Origin of cosy
or co·sy, co·zey, co·zie
- snugly warm and comfortable: a cozy little house.
- convenient or beneficial, usually as a result of dishonesty or connivance: a very cozy agreement between competing firms.
- suggesting opportunistic or conspiratorial intimacy: a cozy relationship between lobbyists and some politicians.
- discreetly reticent or noncommittal: The administrators are remaining cozy about which policy they plan to adopt.
- a padded covering for a teapot, chocolate pot, etc., to retain the heat.
- to make more cozy (often followed by up): New curtains would cozy the room up a bit.
- cozy up (to), Informal.
- to move closer for comfort or affection: Come over to the fire and cozy up a bit.
- to try to become friendly or intimate in order to further one's own ends; attempt to ingratiate oneself: He's always cozying up to the boss.
Origin of cozy
Examples from the Web for cosy
He spent his evenings when at Hawarden in a cosy corner of the library reading.The Grand Old Man
Richard B. Cook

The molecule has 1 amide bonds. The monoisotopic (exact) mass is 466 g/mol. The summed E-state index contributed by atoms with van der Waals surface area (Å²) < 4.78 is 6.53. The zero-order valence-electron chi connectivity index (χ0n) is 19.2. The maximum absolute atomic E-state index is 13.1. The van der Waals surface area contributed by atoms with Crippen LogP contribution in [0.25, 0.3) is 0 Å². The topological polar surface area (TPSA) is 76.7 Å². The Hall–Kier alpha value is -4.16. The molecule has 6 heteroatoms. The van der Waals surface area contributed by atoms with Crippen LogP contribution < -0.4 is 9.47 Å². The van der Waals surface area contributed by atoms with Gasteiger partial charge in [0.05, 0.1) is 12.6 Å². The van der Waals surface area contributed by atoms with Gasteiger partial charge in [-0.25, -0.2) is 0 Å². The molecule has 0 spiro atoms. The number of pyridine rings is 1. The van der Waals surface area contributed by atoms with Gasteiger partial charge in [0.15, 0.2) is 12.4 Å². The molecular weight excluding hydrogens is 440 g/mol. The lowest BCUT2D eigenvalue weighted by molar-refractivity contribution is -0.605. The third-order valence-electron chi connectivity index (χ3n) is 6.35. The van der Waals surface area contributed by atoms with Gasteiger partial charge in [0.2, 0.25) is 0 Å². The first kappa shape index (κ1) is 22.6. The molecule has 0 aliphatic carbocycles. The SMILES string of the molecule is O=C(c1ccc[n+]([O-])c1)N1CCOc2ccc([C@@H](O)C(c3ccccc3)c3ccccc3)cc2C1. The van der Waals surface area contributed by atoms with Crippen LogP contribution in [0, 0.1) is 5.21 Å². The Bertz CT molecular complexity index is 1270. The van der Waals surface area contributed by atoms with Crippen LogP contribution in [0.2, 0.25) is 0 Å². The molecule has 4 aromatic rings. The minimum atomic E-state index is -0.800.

They could see him from the coach-roof fast asleep in his cosy bar.Barnaby Rudge
And then the cheery sunshine of the cosy room began to fade away.The Woman Thou Gavest Me
He returned to the cosy room of the hostelry to receive the bet he had won.Bygone Punishments
On the right hand, there was a cosy little breakfast-room, just about the size of this we are in.Jack Hinton
Charles James Lever
- warm and snug
- intimate; friendly
- convenient, esp for devious purposesa cosy deal
- a cover for keeping things warmegg cosy
- the usual US spelling of cosy
Word Origin and History for cosy
chiefly British form of cozy.
1709, colsie, Scottish dialect, perhaps of Scandinavian origin (cf. Norwegian kose seg "be cozy"). In Britain, usually cosy. Related: Cozily; coziness.